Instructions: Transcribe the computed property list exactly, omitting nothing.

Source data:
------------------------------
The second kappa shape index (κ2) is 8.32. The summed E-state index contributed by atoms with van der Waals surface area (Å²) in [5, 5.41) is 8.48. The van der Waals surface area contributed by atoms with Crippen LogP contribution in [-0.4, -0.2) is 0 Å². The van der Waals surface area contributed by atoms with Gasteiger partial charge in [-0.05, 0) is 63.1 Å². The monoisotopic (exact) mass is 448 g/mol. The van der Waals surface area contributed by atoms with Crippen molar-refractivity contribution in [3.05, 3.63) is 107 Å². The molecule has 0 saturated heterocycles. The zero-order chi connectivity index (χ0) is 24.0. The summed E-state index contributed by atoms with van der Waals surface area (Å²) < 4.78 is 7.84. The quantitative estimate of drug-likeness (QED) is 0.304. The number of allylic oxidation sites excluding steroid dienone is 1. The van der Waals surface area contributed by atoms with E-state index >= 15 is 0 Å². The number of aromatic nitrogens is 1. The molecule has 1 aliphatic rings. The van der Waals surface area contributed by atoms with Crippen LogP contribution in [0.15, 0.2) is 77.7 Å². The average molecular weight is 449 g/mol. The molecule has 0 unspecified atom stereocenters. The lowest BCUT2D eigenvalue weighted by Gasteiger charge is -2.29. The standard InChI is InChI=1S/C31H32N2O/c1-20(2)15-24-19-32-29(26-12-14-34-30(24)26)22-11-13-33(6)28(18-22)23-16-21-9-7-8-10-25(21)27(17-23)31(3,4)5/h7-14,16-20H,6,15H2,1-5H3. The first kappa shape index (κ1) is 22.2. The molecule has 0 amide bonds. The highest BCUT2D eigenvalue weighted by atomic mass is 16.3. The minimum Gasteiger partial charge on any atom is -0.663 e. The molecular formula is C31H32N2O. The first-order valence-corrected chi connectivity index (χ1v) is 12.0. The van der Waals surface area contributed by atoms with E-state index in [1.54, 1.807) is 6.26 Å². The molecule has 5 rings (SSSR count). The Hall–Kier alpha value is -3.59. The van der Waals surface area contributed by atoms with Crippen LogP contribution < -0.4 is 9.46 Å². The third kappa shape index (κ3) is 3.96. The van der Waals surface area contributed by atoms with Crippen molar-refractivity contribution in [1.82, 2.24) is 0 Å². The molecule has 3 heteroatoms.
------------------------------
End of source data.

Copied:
The second kappa shape index (κ2) is 8.32. The summed E-state index contributed by atoms with van der Waals surface area (Å²) in [5, 5.41) is 8.48. The van der Waals surface area contributed by atoms with Crippen LogP contribution in [-0.4, -0.2) is 0 Å². The van der Waals surface area contributed by atoms with Gasteiger partial charge in [-0.05, 0) is 63.1 Å². The monoisotopic (exact) mass is 448 g/mol. The van der Waals surface area contributed by atoms with Crippen molar-refractivity contribution in [3.05, 3.63) is 107 Å². The molecule has 0 saturated heterocycles. The zero-order chi connectivity index (χ0) is 24.0. The summed E-state index contributed by atoms with van der Waals surface area (Å²) < 4.78 is 7.84. The quantitative estimate of drug-likeness (QED) is 0.304. The number of allylic oxidation sites excluding steroid dienone is 1. The van der Waals surface area contributed by atoms with E-state index >= 15 is 0 Å². The number of aromatic nitrogens is 1. The molecule has 1 aliphatic rings. The van der Waals surface area contributed by atoms with Crippen LogP contribution in [0.15, 0.2) is 77.7 Å². The average molecular weight is 449 g/mol. The molecule has 0 unspecified atom stereocenters. The lowest BCUT2D eigenvalue weighted by Gasteiger charge is -2.29. The standard InChI is InChI=1S/C31H32N2O/c1-20(2)15-24-19-32-29(26-12-14-34-30(24)26)22-11-13-33(6)28(18-22)23-16-21-9-7-8-10-25(21)27(17-23)31(3,4)5/h7-14,16-20H,6,15H2,1-5H3. The first kappa shape index (κ1) is 22.2. The molecule has 0 amide bonds. The highest BCUT2D eigenvalue weighted by atomic mass is 16.3. The minimum Gasteiger partial charge on any atom is -0.663 e. The molecular formula is C31H32N2O. The first-order valence-corrected chi connectivity index (χ1v) is 12.0. The van der Waals surface area contributed by atoms with E-state index in [1.54, 1.807) is 6.26 Å². The molecule has 5 rings (SSSR count). The Hall–Kier alpha value is -3.59. The van der Waals surface area contributed by atoms with Crippen LogP contribution < -0.4 is 9.46 Å². The third kappa shape index (κ3) is 3.96. The van der Waals surface area contributed by atoms with Crippen molar-refractivity contribution in [1.82, 2.24) is 0 Å². The molecule has 3 heteroatoms.